Can Hashimoto's syndrome cause problems during pregnancy?
Hashimoto's syndrome that is untreated or poorly treated can cause problems for both a pregnant woman and a developing fetus. It is recommended that affected women plan their pregnancies and make sure that thyroid function is well-controlled before becoming pregnant. Women with Hashimoto's syndrome should consult with their health care providers prior to pregnancy.
Potential complications of an underactive thyroid in a pregnant mother may include preeclampsia, anemia, miscarriage, placental abruption, and/or postpartum bleeding.
A developing fetus' brain and nervous system need thyroid hormone to develop normally. During the first trimester, the fetus depends on the mother’s supply of thyroid hormone. Effects of a mother's underactive thyroid on a fetus may include preterm birth, low birth weight, birth defects, thyroid problems, and/or stillbirth.
Last updated: 6/30/2015
How might Hashimoto's syndrome be treated during pregnancy?
Women with Hashimoto's syndrome may need to see their obstetrician or perinatologist, and an endocrinologist. The goal of treatment is to normalize maternal levels of thyroid hormones. Thyroid hormone replacement using synthetic thyroxine (such as levothyroxine) is both safe and necessary for the health of the mother and developing fetus. Women with Hashimoto's syndrome who are planning to become pregnant should speak with their health care provider prior to pregnancy to make sure their hypothyroidism is corrected. Women who are being treated usually need a higher dose to maintain normal thyroid function during the pregnancy, and there are specific ranges of ideal hormone levels for each trimester of pregnancy. Therefore, it is recommended that thyroid function be checked often during pregnancy so adjustments to the dosage can be made.
Again, women with thyroid conditions should consult with their health care providers before and during the pregnancy for an individualized treatment plan.
Last updated: 6/30/2015
Are there diet recommendations or other, alternative treatments for Hashimoto's syndrome during pregnancy?
During pregnancy, the body needs higher amounts of some nutrients to support the health of both the mother and fetus. In addition to making sure thyroid hormone levels are within the normal range, it is recommended that pregnant women maintain a balanced diet and take prenatal vitamins. Affected women should also speak with their health care provider about their intake of iodine, which is necessary for thyroid health.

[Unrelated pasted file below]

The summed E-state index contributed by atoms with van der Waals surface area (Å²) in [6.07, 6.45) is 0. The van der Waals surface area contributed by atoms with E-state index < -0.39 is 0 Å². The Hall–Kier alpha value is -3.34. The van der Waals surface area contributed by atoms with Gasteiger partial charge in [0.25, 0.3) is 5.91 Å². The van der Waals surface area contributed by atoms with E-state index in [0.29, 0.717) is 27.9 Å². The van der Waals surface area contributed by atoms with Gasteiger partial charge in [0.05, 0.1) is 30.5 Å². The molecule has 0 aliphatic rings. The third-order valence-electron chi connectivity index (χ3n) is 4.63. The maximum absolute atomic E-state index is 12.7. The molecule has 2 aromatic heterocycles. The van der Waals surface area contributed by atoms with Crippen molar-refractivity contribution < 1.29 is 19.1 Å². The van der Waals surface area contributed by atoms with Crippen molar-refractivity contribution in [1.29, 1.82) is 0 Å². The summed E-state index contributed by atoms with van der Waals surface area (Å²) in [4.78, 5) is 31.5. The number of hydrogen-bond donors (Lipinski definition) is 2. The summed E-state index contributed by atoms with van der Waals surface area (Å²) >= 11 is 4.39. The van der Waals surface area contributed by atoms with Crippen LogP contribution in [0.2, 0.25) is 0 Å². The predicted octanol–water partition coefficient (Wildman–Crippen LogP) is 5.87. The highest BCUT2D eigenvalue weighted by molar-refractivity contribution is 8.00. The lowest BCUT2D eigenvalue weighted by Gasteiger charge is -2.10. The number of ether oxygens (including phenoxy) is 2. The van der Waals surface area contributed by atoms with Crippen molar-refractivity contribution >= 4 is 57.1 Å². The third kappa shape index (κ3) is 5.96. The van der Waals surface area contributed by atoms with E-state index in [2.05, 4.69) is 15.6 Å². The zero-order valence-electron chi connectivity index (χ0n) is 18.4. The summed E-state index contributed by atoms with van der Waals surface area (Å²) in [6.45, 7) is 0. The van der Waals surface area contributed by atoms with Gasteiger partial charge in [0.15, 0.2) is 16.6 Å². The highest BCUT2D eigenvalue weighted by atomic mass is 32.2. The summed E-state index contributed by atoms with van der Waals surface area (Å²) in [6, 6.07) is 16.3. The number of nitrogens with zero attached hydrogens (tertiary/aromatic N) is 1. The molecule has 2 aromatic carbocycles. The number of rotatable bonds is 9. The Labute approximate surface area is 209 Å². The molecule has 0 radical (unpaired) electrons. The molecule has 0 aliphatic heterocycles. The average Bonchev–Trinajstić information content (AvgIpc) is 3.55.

The thyroid uses iodine to make thyroid hormone, so iodine is particularly important for a pregnant woman. The fetus only gets iodine from the mother's diet, so women need more iodine during pregnancy. However, people with an autoimmune thyroid disease may be sensitive to harmful side effects from iodine. Taking iodine drops or eating foods containing large amounts of iodine (such as seaweed, dulse, or kelp) may worsen hypothyroidism. Changes in diet and the use of dietary supplements (especially during pregnancy) should always be discussed with a health care provider to make sure any changes or additions to the diet are safe for both the mother and developing fetus.
We are not aware of recommended alternative treatments for pregnant women with Hashimoto's syndrome. While there is some literature that discusses complementary and alternative therapies for thyroiditis in general, we are not aware of therapies specific to pregnant women. Alternative therapies may help when used along with medications prescribed by your doctor, but it is strongly recommended that affected people first discuss with their doctor any alternative therapies they are considering (especially before or during pregnancy). Some therapies and supplements can interfere with conventional medications or affect other processes in the body.
Last updated: 7/1/2015
We hope this information is helpful. We strongly recommend you discuss this information with your doctor. If you still have questions, please